2017 was a great year for movies, and the first year I've had MoviePass! That means I've gotten to see a lot more first run movies this year than ever before, and I hope that continues into next year as well. There are still a few potential greats left on my to-watch list, but here is my quick guide to the best and worst in cinema this year!
Best of the year
If I could choose the nominees for Best Picture, these would be them! Limited to five, and not in ranked order:
Atomic Blonde has the cool of John Wick, but is more of a mood piece and character study that just happens to contain the most brain-destroying action sequence in years smack dab in the middle of it. Charlize Theron and James McAvoy are amazing, as is the chilly neon lighting and pulsing soundtrack. Loads of style, yet with so much heart and brain beneath the surface. This one deserves a cult following.
I can't think of a film I'd rather see win best picture at the Oscars. Did any movie reach more people in such a powerful emotional way? In the great tradition of horror/thriller films as social commentary, "Get Out" deserves a place with the greats. Seeing this in a theater full of people was almost like group therapy. Can't we all just agree on this one?
I didn't think Sofia Coppola had a thriller like this in her. "The Beguiled" simmers for a good hour in some ethically questionable lifestyle porn, but foregrounds the fragile lie at the heart of it all. You know that the apocalypse is just outside the gate, and at any moment all hell could break loose. Colin Farell is perfectly cast as sociopathic eye candy, but Nicole Kidman's performance is the real stunner. A victim of awful timing, "The Beguiled" deserves a reassessment once we get a little distance from 2017.
The Shape of Water
Big, messy, artistic passion projects like The Shape of Water are things to treasure, even if they're a bit lumpy here and there. By showing us the inner lives of all sorts of romantically frustrated, lonely people, Guillermo Del Toro is able to ease us into accepting a romance between a woman and a fish man as entirely plausible, and even beautiful. This is an unfiltered vision from a master fantasy-maker, and is not to be missed.
Suburbicon is an angry fucking movie, a howl of rage from a White American with a conscience, and the most misunderstood film of the year. Its tawdry domestic thriller juts uncomfortably against real-life mob violence and racism, but that tension is entirely the point. So much to unpack, so many unforgettable moments, and a terrifying performance by Matt Damon. Easily the most misread and underrated film of 2017.
Though these next three may not be top-tier, they're some of the best times I've had at the movies all year. Give them some love!
If you're going to throw a gajillion dollars of colorful sci-fi spectacle onto the screen, I can't think of anybody I'd rather have do it than Luc Besson. There isn't much below the surface, but that's one hell of a surface. Not sure why so many people avoided this one, might have been the awful reviews. Or maybe it's just too darn French? I had a blast.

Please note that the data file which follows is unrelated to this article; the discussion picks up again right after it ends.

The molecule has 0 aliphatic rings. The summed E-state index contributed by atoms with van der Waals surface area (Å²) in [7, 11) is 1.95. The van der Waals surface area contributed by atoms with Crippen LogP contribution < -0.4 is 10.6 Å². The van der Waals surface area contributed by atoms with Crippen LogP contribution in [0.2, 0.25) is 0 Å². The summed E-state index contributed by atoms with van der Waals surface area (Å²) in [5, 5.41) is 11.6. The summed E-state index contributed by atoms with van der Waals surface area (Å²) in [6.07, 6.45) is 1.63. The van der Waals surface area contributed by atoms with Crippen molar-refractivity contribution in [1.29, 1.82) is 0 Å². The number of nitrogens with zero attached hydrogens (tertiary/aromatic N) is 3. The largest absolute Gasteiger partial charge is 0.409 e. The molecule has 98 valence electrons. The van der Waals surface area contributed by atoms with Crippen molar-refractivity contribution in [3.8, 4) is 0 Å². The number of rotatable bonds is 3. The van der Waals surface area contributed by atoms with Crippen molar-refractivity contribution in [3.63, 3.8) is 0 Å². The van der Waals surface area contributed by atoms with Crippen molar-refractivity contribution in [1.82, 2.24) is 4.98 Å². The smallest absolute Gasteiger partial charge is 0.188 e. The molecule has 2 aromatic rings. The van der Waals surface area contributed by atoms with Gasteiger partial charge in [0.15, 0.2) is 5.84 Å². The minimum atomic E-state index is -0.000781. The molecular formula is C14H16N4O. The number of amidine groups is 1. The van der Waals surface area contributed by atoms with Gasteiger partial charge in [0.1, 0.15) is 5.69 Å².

"Geostorm" takes it's hare-brained idiot premise so seriously, and cares so much about the bond between brothers at its center that I couldn't help but love it. After this and "Gods of Egypt", Gerard Butler is becoming my favorite working B-movie actor. And seriously, if he won't stop those deadly space lasers, who will?
Not only is this the sequel fans of the original "xXx" have been waiting over 15 years for, it manages to top it several times over. Any fan heartbroken by the dismal "xXx: State of the Union" will leave this one with a big stupid grin on their face. Plus they stole Suicide Squad's "quirky intro card" gag and did it better.
Hall of Shame
Were these literally the worst films made this year? No way. But they are the ones most deserving of scorn.
On its own merits, "Ghost in the Shell" is merely forgettable. But the 1996 "Ghost in the Shell" already exists. So what's the point? To plunder the visuals and marry them to a simpler plot? The Matrix already did it better 18 years ago. Bonus points for a plot twist that somehow manages to make the controversy over the film's whitewashed casting even worse.
This gilded monstrosity is the uncanny valley of Disney, with a script that can't decide if it wants to be a brain-dead recreation or to introduce half-baked story innovations that it forgets in an ADHD fit a few scenes later. Think of all the time, money, and effort that went in to this that could have been applied to literally anything else. But give Luke Evans a special achievement award. Any flicker of life here is entirely his doing.
"Blade Runner 2049" starts out interesting, then gets progressively worse over one hundred and sixty ass-punishing minutes. Ignoring every interesting idea in its premise in favor of cranking slowly through a mundane plot, this film made me angrier than any other in 2017 for squandering so much potential.